Policy

Comcast, Khan Academy Make Education and Technology Connection

Multi-Year, Multi-Million Dollar Partnership To Link Academy's Educational Content With MSO's 'Internet Essentials' Program 12/16/2013 2:26 PM Eastern

Comcast and the Khan Academy, a non-profit education organization, on Monday announced a multi-year, multi-million dollar partnership that will tie together and promote the academy’s educational content and Internet Essentials, the cable operator’s program aimed at accelerating broadband adoption for low-income families.

The commitment, billed as “one of the largest”  Comcast has made to a non-profit partner, includes “hundreds of thousands” of public service announcements, significant digital promotion in English and Spanish, and an array of joint promotions that will occur around the country over the next few years.

Now in its third year, Internet Essentials is a voluntary commitment linked to Comcast's acquisition of NBCUniversal that targets low-income households with school-age children who are eligible to receive free lunches under the federally assisted National School Lunch Program. Qualified households receive discounted Internet service from Comcast at $9.95 per month, the option to purchase Internet-ready PCs for under $150, and access to a free Internet training.

Comcast’s new partner, the Kahn Academy, has delivered more than 330 million lessons and 1.6 billion exercise problems, and currently has 10 million users per month that complete more than 4 million exercise problems each day. Its platform provides more than 5,000 free educational videos and 100,000 practice problems in areas such as basic math to college-level Biology and Art History.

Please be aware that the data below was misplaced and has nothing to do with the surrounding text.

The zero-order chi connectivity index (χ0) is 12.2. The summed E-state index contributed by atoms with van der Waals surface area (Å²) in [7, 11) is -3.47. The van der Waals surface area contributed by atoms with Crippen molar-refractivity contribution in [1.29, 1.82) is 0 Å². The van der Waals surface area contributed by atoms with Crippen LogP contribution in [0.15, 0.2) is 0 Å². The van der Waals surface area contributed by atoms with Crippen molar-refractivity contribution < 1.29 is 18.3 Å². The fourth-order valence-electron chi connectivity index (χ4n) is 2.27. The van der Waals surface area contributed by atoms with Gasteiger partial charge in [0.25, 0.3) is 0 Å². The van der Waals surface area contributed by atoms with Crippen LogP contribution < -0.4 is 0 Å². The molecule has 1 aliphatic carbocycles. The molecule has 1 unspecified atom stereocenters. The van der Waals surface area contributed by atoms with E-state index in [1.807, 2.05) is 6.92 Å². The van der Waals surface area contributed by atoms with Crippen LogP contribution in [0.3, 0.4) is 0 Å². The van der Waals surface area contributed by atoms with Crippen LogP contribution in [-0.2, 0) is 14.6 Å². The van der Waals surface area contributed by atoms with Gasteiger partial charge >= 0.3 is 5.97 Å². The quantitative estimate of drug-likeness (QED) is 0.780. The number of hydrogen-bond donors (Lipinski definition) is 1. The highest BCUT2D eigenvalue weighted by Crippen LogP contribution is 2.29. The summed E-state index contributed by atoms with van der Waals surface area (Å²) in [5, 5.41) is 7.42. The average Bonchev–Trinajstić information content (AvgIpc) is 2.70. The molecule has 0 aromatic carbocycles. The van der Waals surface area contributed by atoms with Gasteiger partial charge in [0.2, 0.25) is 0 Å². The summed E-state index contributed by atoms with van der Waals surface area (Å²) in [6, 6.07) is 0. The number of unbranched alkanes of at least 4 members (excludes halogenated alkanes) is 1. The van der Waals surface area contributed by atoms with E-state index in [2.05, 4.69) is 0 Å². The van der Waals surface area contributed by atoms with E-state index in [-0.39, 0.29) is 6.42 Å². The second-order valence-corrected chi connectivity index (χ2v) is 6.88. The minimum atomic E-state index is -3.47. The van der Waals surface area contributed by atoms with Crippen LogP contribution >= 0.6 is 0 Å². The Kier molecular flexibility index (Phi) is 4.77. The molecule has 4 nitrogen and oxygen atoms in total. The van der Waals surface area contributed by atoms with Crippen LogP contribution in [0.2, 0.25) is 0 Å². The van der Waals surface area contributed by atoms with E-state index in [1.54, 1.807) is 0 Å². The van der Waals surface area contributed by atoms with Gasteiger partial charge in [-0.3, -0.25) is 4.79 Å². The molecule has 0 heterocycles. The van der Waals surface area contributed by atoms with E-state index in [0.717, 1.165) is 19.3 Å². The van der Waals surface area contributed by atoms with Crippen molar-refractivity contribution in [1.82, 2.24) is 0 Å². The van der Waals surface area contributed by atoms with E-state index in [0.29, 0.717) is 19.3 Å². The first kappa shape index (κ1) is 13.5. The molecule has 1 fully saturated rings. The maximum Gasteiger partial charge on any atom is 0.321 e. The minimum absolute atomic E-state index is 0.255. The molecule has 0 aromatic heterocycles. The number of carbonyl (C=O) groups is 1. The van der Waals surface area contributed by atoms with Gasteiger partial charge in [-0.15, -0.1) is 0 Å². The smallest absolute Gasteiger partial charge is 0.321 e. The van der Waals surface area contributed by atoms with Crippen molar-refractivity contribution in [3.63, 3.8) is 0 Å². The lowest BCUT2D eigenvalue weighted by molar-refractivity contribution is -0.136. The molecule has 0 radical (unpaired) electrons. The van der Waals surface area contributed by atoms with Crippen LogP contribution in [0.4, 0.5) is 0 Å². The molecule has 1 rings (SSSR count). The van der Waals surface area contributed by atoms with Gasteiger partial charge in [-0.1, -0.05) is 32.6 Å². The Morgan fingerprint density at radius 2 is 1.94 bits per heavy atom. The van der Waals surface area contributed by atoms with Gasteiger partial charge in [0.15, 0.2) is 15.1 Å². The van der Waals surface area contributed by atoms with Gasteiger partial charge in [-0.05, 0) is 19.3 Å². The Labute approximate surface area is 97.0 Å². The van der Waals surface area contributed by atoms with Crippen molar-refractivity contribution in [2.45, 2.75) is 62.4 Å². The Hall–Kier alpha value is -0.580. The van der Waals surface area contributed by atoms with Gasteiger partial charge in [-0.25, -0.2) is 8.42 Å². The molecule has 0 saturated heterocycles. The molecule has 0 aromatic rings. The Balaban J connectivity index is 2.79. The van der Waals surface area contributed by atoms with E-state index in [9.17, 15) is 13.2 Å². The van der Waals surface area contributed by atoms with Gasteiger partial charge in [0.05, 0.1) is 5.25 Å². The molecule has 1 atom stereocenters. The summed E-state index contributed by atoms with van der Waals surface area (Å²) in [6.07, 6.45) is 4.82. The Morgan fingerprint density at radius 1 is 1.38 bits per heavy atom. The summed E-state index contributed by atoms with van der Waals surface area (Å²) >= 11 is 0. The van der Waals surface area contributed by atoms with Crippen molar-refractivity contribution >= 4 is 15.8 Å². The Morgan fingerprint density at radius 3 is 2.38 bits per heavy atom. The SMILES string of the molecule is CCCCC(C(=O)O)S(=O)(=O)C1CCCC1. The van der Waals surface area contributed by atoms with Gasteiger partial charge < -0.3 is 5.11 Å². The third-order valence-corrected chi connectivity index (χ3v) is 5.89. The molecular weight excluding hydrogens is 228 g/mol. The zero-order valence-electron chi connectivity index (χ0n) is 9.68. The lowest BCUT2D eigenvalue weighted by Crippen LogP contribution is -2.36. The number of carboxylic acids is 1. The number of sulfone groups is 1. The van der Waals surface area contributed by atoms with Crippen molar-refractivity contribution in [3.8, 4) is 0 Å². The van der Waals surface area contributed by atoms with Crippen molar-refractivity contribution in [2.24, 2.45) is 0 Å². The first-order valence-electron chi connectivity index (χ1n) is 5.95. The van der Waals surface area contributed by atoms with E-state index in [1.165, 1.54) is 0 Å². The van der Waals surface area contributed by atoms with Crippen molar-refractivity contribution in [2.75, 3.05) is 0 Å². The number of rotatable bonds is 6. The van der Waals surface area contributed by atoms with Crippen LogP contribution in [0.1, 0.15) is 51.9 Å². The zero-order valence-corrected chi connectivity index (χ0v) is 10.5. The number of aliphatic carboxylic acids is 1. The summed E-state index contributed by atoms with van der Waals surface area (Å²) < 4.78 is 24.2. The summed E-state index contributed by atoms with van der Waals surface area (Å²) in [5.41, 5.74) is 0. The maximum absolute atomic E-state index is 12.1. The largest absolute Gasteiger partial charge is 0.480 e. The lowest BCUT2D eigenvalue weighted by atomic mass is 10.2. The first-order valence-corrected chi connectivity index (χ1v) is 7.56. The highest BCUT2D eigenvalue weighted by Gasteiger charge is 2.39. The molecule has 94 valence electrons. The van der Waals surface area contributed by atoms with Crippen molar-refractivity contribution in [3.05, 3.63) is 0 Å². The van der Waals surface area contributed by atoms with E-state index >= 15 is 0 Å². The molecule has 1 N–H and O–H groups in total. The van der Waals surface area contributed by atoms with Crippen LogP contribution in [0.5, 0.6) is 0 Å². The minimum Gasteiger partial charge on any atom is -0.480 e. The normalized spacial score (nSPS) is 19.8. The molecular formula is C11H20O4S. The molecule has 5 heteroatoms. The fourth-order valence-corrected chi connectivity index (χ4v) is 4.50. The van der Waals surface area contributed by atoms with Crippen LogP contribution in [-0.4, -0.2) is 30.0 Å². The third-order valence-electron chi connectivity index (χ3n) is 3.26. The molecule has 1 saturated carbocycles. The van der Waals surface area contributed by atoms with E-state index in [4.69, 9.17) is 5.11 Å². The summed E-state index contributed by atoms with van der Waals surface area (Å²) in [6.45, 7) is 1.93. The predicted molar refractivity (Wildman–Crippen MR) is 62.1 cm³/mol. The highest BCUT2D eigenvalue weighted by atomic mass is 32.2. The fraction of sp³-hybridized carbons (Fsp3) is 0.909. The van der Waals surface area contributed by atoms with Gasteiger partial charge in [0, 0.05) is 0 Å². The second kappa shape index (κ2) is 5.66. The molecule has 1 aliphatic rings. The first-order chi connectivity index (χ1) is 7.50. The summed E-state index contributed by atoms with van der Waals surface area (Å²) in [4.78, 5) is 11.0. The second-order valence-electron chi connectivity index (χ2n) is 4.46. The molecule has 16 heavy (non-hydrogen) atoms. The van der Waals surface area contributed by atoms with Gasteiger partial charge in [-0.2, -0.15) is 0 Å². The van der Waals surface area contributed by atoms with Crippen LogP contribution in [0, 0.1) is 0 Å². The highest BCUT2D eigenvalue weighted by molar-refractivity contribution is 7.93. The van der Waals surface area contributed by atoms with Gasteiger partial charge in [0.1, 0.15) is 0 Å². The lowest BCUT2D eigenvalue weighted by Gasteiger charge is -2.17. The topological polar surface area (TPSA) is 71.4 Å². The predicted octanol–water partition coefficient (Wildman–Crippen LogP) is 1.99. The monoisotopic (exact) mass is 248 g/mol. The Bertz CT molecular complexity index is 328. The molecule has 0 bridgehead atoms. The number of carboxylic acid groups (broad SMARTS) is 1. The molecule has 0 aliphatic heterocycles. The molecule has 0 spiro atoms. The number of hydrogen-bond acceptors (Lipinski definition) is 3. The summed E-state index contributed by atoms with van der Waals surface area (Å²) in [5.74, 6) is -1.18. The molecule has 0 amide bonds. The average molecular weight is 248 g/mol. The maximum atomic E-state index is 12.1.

Together, they hope to connect more low-income to broadband services and educational content.

“While Comcast has made great progress connecting more than 1 million low-income Americans, or more than 250,000 families, to the Internet through our Internet Essentials program, there are many more families who are still eligible to participate, but have not yet signed up,” said Comcast SVP David Cohen, in a release. “Research consistently shows that the number one barrier to broadband adoption is a bucket of digital literacy issues, including a lack of understanding of the relevancy of the Internet and of the value it provides. Khan Academy is almost uniquely positioned to help lower that barrier because its content is the ultimate proof point of the value of the Internet.”

“In order to scale our free resources to the world, Khan Academy developed our materials on an online platform,” added Khan Academy founder Salman Khan. “This approach helps us reach millions of individuals. In order to get the full value of Khan Academy, you need access to broadband. We’re excited to partner with Comcast, so we can help expand the number of people who can gain access to our site.”

September